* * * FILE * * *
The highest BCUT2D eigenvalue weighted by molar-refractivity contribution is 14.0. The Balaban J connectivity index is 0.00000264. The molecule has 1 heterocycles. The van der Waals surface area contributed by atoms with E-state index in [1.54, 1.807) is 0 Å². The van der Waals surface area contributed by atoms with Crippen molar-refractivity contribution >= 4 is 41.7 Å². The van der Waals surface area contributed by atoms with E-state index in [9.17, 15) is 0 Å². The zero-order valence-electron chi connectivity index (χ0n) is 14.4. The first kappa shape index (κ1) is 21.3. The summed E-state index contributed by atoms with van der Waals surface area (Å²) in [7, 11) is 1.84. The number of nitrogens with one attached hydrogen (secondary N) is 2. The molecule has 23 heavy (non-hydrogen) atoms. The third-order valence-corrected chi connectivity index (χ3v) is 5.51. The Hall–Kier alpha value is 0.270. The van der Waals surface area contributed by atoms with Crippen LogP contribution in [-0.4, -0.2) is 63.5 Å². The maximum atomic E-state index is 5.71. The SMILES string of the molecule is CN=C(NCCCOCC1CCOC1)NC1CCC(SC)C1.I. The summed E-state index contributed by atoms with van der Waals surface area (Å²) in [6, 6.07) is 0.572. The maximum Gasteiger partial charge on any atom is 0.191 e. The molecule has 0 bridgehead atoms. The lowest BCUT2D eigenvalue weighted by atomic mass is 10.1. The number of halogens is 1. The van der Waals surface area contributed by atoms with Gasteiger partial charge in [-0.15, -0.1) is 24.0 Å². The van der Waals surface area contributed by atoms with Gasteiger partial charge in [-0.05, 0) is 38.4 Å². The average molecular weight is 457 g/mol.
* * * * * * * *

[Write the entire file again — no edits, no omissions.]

The highest BCUT2D eigenvalue weighted by molar-refractivity contribution is 14.0. The Balaban J connectivity index is 0.00000264. The molecule has 1 heterocycles. The van der Waals surface area contributed by atoms with E-state index in [1.54, 1.807) is 0 Å². The van der Waals surface area contributed by atoms with Crippen molar-refractivity contribution >= 4 is 41.7 Å². The van der Waals surface area contributed by atoms with E-state index in [9.17, 15) is 0 Å². The zero-order valence-electron chi connectivity index (χ0n) is 14.4. The first kappa shape index (κ1) is 21.3. The summed E-state index contributed by atoms with van der Waals surface area (Å²) in [7, 11) is 1.84. The number of nitrogens with one attached hydrogen (secondary N) is 2. The molecule has 23 heavy (non-hydrogen) atoms. The third-order valence-corrected chi connectivity index (χ3v) is 5.51. The Hall–Kier alpha value is 0.270. The van der Waals surface area contributed by atoms with Crippen LogP contribution in [-0.4, -0.2) is 63.5 Å². The maximum atomic E-state index is 5.71. The SMILES string of the molecule is CN=C(NCCCOCC1CCOC1)NC1CCC(SC)C1.I. The summed E-state index contributed by atoms with van der Waals surface area (Å²) in [6, 6.07) is 0.572. The maximum Gasteiger partial charge on any atom is 0.191 e. The molecule has 0 bridgehead atoms. The lowest BCUT2D eigenvalue weighted by atomic mass is 10.1. The number of halogens is 1. The van der Waals surface area contributed by atoms with Gasteiger partial charge in [-0.15, -0.1) is 24.0 Å². The van der Waals surface area contributed by atoms with Gasteiger partial charge in [-0.05, 0) is 38.4 Å². The average molecular weight is 457 g/mol.